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not perceaue it, such is the fineness of straungers wits and the grosenes of ours, yet it were more tollerable if wee did no more of the
coyne but chearishe their deuises that be straungers : but we haue in times what past deuised our selues many other wayes, to our owne impouerish- harme ment, and to exhaust our treasure. And now I must come to that might have
growne of thynge that you (brother mercer) touched afore, which I take to be the alter the chiefe cause of all this dearth of thinges (in comparison of for- tion of it. mer times) and of the manifest impouerishinge of the realme, and might in short time haue ben the destruction of the same, if it had not bene the rather remedied, that is, the basing, or rather, the corrupting of our coyne, and treasure, whereby we deuised a way for the straungers not only to buy our gold and siluer for brasse, and to exhaust this realme of treasure, but also to buy our chiefe commodities in maner for nought, yet it was thought this should haue bene a meane, not onely to bring our treasure home, but to bring much of theirs; but the experience playnely declared the contrary, so that it were but a very dullerdes parte now to be in any doubt thereof.
Knight. Forsooth and such a dullerd am I in deede, that I cannot perceaue what hinderaunce it should be to the realme to haue this mettall more then that (for our coyne,) seeing the coyne is but a token to goe from man to man, and wheu it is stricken with the princes seale to be currant; what maketh it the matter what mettall it be made of: yea, though it were but leather, or paper.
Doctor. You say but as most sorte of men doe say, and yet they be farre wide from the truth, as men that do not consider the thinge groundly; for by that reason God would neuer send dearth among vs, but the prince might quickely remedy it. As if corne were at a crowne a bushell, the prince might prouide crownes ynough for himselfe, and also his subiects, made of brasse, to pay for the same, and so to make it as easy for him and his subiects to pay a crowne of such mettall for a bushell, as it should be for them now to pay a penny for the same: and as the price of corne doth rise, the prince might rayse the estimation of his coyne after the rate, and so keep the coyne alwayes at one estate in deede, though in name it shoulde seeme to rise. As for example, suppose wheate this yeare to be at a grot a bushell, and the next yeare at two grotes, the prince might cause the grote to be called eight pence; and if the bushel rose to twelue pence the bushel, he might rayse the estate of the grote to twelue pence, and so whether it were by makinge of coyne of other mettalles then be of price receaued amonge all men, or by enhaunsing the price of the olde coyne made in mettalles of estimation, the prince might, if your reason were true, keepe alwaies not onely corne, but also all other victaylles and necessaries for mans life, alwayes at one price in deede, NO. IX. Pam.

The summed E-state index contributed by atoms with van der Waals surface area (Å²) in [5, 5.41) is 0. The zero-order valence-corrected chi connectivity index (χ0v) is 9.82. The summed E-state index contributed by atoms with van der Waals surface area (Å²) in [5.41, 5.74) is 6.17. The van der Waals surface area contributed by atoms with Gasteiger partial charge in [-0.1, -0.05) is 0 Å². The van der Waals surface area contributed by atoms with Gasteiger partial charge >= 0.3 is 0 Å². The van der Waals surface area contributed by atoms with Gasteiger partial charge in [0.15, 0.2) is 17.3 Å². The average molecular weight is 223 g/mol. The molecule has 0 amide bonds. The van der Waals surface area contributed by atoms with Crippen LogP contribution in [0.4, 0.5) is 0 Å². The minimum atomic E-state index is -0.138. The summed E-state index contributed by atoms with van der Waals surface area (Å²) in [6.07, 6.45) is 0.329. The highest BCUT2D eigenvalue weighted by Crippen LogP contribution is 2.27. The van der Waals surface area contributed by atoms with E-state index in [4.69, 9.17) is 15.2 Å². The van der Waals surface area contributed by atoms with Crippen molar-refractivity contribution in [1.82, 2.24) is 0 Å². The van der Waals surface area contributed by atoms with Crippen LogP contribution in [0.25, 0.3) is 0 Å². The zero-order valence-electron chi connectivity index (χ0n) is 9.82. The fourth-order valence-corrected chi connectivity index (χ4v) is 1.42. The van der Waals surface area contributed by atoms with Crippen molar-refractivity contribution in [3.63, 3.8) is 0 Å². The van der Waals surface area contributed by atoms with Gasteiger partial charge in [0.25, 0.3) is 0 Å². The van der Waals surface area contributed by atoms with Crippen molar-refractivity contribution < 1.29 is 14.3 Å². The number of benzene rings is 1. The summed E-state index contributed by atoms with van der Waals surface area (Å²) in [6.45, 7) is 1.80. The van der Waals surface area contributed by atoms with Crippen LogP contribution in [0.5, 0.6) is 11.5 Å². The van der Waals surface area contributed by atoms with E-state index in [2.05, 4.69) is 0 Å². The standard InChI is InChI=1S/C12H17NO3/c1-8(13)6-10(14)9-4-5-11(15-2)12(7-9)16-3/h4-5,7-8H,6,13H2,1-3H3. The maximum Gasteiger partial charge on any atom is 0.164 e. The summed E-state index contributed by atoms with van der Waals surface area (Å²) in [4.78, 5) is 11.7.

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though in terme they should vary: but yee may see dayly by experience the contrary hereunto, for when God sendeth dearth, either of corne or of other things, there is neither emperor nor king can help it, which they would gladly doe if they might, as wel for their owne ease, as for their subiects, and might soone doe it if your reason afore touched might take place: that is, if either they might make coine of what estimation they would, of vile mettalles : or els enhaunse the value of coines made in mettalls of price, to what some they would. Yet a man at the first blush woulde thinke that a prince in his realme might doe this easily, and make what coyne he would to be currant, and of what estimation it pleased him, but
he that so thinketh marketh but the termes, and not the thinges The sub
that are vnderstanded by them, as if a man made no differaunce staunce and quan- betwene six grotes that made an ownce of siluer, and twelue tity is es grotes, that made in all but an ownce of siluer, by the grote teemed in coyne and of th
of the firste sorte, the sixth parte of an ownce, and by a grote not the of the other sorte is the twelfth parte of an ownce of siluer
vnderstanded, and so there must bee as much difference betwene the one grote and the other, as is betwene two and one, the whole thinge and the halfe: though either of both be called but vnder one name, that is a grote : we must consider though gold and siluer be the mettalls commonly wherein the coyne is strycken to bee the tokens for exchaunge of thinges betwene man and man: yet it is the wares that are necessary for mans vse, that are exchaunged in deede, vnder the outward name of the coyne, and it is the raritie and plenty of such wares, that makes the price therof hier or baser, And because it were very combrous and chargeable to cary so much of the wares that we haue abundance of, to exchaunge for the wares that we want, alwayes both for the weight of our wares, and also for that they could not be caried so farre without perishing of the same, nor proporcioned so euen, as they should be alwayes,